KNOXVILLE — In recent years, entrepreneurs have generated as much as $23 billion in revenue in Tennessee, according to statewide research to be presented Nov. 18 as part of Global Entrepreneurship Week, an initiative to promote the entrepreneurial aspirations of young people worldwide.
The Tennessee Farm Bureau Federation and Columbia Main Street Program will host a discussion of “Entrepreneurship in Tennessee: Striving for Success,” a study by Michael Wilcox and Dayton Lambert, both assistant professors of agricultural economics with the University of Tennessee Institute of Agriculture. The event, which is free and open to the public, will be held from 10 a.m. to noon at Tennessee Farm Bureau Federation, Clyde York Conference Room, 147 Bear Creek Pike, in Columbia, Tenn.
Historically, economists have been more diligent in researching the impacts of manufacturing jobs and overall public and private sector employment in metropolitan areas than in researching the growth and impact of entrepreneurship in Tennessee.
This study — which uses 2006 data, the latest available –found that entrepreneurs have been playing an important role in Tennessee’s economy, generating more than $23 billion, or 12 percent of total personal income, in 2006. In addition, firms with fewer than 20 employees constituted 84 percent of all firms in Tennessee and made up nearly 20 percent of Tennessee’s 3.7 million-plus total jobs.
While economic forecasts for 2009-2010 vary, when the economy trends downward, displaced and dissatisfied workers often look to self-employment and entrepreneurship opportunities, Wilcox said.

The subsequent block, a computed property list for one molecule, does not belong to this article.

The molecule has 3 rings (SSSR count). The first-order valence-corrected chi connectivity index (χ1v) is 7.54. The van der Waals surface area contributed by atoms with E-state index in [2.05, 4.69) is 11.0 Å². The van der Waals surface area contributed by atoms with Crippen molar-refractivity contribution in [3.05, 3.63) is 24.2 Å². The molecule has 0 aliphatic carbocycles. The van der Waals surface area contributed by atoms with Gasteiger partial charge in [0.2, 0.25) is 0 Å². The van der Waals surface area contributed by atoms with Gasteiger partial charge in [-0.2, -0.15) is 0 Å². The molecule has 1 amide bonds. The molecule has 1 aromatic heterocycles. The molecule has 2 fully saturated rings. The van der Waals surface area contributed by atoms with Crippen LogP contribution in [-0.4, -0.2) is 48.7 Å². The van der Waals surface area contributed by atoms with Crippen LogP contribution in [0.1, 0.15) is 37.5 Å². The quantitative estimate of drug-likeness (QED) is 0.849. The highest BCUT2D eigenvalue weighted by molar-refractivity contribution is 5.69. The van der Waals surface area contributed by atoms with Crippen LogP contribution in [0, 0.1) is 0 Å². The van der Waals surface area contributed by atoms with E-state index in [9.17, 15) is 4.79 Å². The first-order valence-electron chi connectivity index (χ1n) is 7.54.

The researchers say this study will help develop baseline statistics on entrepreneurship. Also, because it looks closely at rural areas, the data will help state officials determine what can be done to assist entrepreneurs.
“Tennessee appears to enjoy a comparative advantage with respect to growth in its stock of entrepreneurs relative to the Southeastern region,” Lambert said. “But a single answer as to the state of entrepreneurial growth in Tennessee is difficult to discern because the evidence is mixed, and depends on where one looks and what measure is used.”
This research project supports Gov. Phil Bredesen’s continuing efforts to place special emphasis on job development in Tennessee’s more rural areas. It received joint support from the Tennessee Department of Economic and Community Development, the UT Institute for Public Service (IPS) and UT Extension.
“Using university resources and expertise to foster entrepreneurship and innovation is a key focus of the University of Tennessee’s efforts to advance the economic well-being of Tennesseans,” said Beth Phillips, IPS economic development specialist.
To register for the event, call 1-800-872-7201.
For more information, contact Wilcox at (865) 974-7410. Additional details are also available online at http://agriculture.tennessee.edu/
Queena Jones, UT Institute for Public Service, (865) 974-1533, firstname.lastname@example.org
Patricia McDaniels, UT Institute for Agriculture, (615) 835-4570, email@example.com